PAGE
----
Figuring out how to save money for retirement when no one is offering me a matching 401K? Confusing.

How I’m trying to ease the pain:

  • I hire professionals. Plain and simple. There is no point in DIY’ing something that is incredibly important to the financial success of your business, not to mention your sanity. I’ve come to grips with the fact that sometimes you have to spend money to make money. I consider these professionals an investment in the future success of JL&Co. 

5. You learn to get comfortable with being uncomfortable — the uncertainty is real.

Last October, my business made more than $10,000. I felt like a baller.

The next month, my biggest client, accounting for nearly 22% of my total income dropped me with no warning. That was a rude awakening.

Ups and downs. Ups and downs.

You can never truly rest when you run a business. When things are good, that’s great, but that doesn’t mean they’ll be good forever. When things are bad, you need to get moving quickly to get back on track.

Each month, I anxiously calculate my income, always hoping to grow and earn more than the month prior, but coming to terms with the fact that this isn’t always realistic. 

How I’m trying to ease the pain:

  • There’s no real way to get better at this except to embrace it. Learning to get comfortable with uncertainty has been humbling. It has also taught me to be nimble — to adapt and pivot quickly. 

6. You may lose sight of your passions.

Probably the most surprising pitfall of all, somewhere in my building my dream career, I lost sight of my passions.

When a friend asked me to name my hobbies last month, I was dumbfounded. Prior to starting my business, I would have immediately blurted out, “Blogging and yoga!” These are still hobbies of mine, but they are also now part of my career.

That makes them a whole lot less sexy.

How I’m trying to ease the pain:

  • I’m experimenting with new hobbies that I have ZERO interest in turning into my career. The perfect example? I’ve taken up golf. Well, hitting balls at the driving range for now, but maybe one day, I’ll do a full round. Case in point: I’m not going to become a professional golfer anytime soon, so this is purely for fun.

7. Lack of structure sometimes makes me feel “lazy.”

Going back to that whole waking up slow thing? Yeah. I do that most days.

But remember back in the day when I used to wake up at 5 a.m. to bang out blog posts and work on my freelance business?

Now, I wake up around 7 and usually lay in bed until 7:30 a.m. catching up on Twitter or browsing my inbox.

Sometimes, this makes me feel extremely lazy.

However, I try to remind myself that I used to wake up at 5 a.m. because I HAD TO if I wanted to have a blog or grow my freelance business. Because I had to be at work by a certain time, and I had to stay there until eight hours later.

Now, I have ALLLLLLLL day to get things done.

Sounds great in theory, but sometimes those long stretches of open schedule make me feel anxious. I work better under pressure, and better when I know I have somewhere to be or something else to do.

How I’m trying to ease the pain:

  • I’m trying to be more gentle on myself. I remind myself that I built my side hustle for four years so that one day I *could* sleep in until 7:30 a.m. on a week day. Guilt-free. My friend and fellow biz owner Caroline recently reminded me: “You didn’t quit your 9-5 to work 24/7.” Touché. 

Finding perspective

At the end of the day, there are downsides to EVERY single job in the world. No career is perfect.

Being an entrepreneur is just a little bit more public, a little bit more coveted and a little bit more glamorized than some other jobs out there.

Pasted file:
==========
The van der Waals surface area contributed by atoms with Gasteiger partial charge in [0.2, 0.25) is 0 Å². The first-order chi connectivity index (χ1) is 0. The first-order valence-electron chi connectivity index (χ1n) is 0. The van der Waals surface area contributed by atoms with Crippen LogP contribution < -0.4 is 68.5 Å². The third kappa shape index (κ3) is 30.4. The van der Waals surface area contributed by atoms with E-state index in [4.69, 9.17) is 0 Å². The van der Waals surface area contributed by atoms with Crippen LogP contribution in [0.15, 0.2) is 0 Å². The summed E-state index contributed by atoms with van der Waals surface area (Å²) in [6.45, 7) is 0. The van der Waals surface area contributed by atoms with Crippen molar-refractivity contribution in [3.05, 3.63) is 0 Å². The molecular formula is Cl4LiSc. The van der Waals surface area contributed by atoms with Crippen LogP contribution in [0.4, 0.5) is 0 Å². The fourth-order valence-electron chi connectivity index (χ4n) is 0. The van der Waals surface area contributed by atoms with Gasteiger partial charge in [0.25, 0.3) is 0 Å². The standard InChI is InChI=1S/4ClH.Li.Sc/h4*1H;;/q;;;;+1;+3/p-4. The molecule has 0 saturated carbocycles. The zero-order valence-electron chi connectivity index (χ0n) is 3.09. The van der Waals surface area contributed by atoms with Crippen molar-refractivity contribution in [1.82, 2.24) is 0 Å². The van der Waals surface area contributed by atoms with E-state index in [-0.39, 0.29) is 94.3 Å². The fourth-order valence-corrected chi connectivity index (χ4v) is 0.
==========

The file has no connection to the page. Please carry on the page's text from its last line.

It’s easy to look at the life of an entrepreneur and wish for what they have — or what you perceive they have.

The grass is ALWAYS greener.

When you choose to become an entrepreneur, you make the choice to embrace it all — the good, the bad and the downright ugly.

This post isn’t meant to discourage in any way — in fact, I hope it inspires you. I hope it makes you think a little bit differently.

If you’re struggling in your career or you’re a business owner feeling anxious and overwhelmed, I hope my honesty shows you that you’re not alone. Not in the slightest bit.

And while today I’m sharing the pitfalls of running a business, I truly am grateful every day for the chance to build and run JL&Co.

The chance to do what I love, on my own terms. (Things that suck, and all).

Fellow business owners — chime in! What do you think sucks about running a business? Be honest!

*Photo via Pixabay

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  • Silvia La Porta

    Thanks for your honesty Jessica! As someone who is new to the self-employed world, it’s nice to know that these are all normal feelings. Keep up the good work. 🙂

  • Did I write this post in my sleep?! Seriously, I can relate to every single emotion you’ve had. My husband travels a lot for work so I’m often working from home by myself. I can sometimes realize that I haven’t spoken to a human being in 5 days….um NOT GOOD. Things that have helped me is starting a mastermind group that meets weekly, having online coffee chats with other entrepreneurs (would love to chat with you sometime…and I’m actually viewing a demo of Muck Rack next week!), and working from the library (when I don’t want to spend money at the coffee shop…ha!).

  • Great read…myself being in the beginning stages of my entrepreneurial journey, I got a lot out of this. Thanks for sharing!

  • When I lived near a coworking office I LOVED it. I totally thought running my own business meant all of those things at the top but I’ve found it’s not really like that lol but that is okay. I still have a 9-5 and am freelancing on the side but man somedays i’m not sure which job is worse.

  • Lynda Consigo

    OMG all these are spot on! I dream of having my own business and I am attempting but thinking about the business and making sure you have profit coming in to make sure there’s food on the table and bills are paid make everything extremely challenging. Thank you for sharing.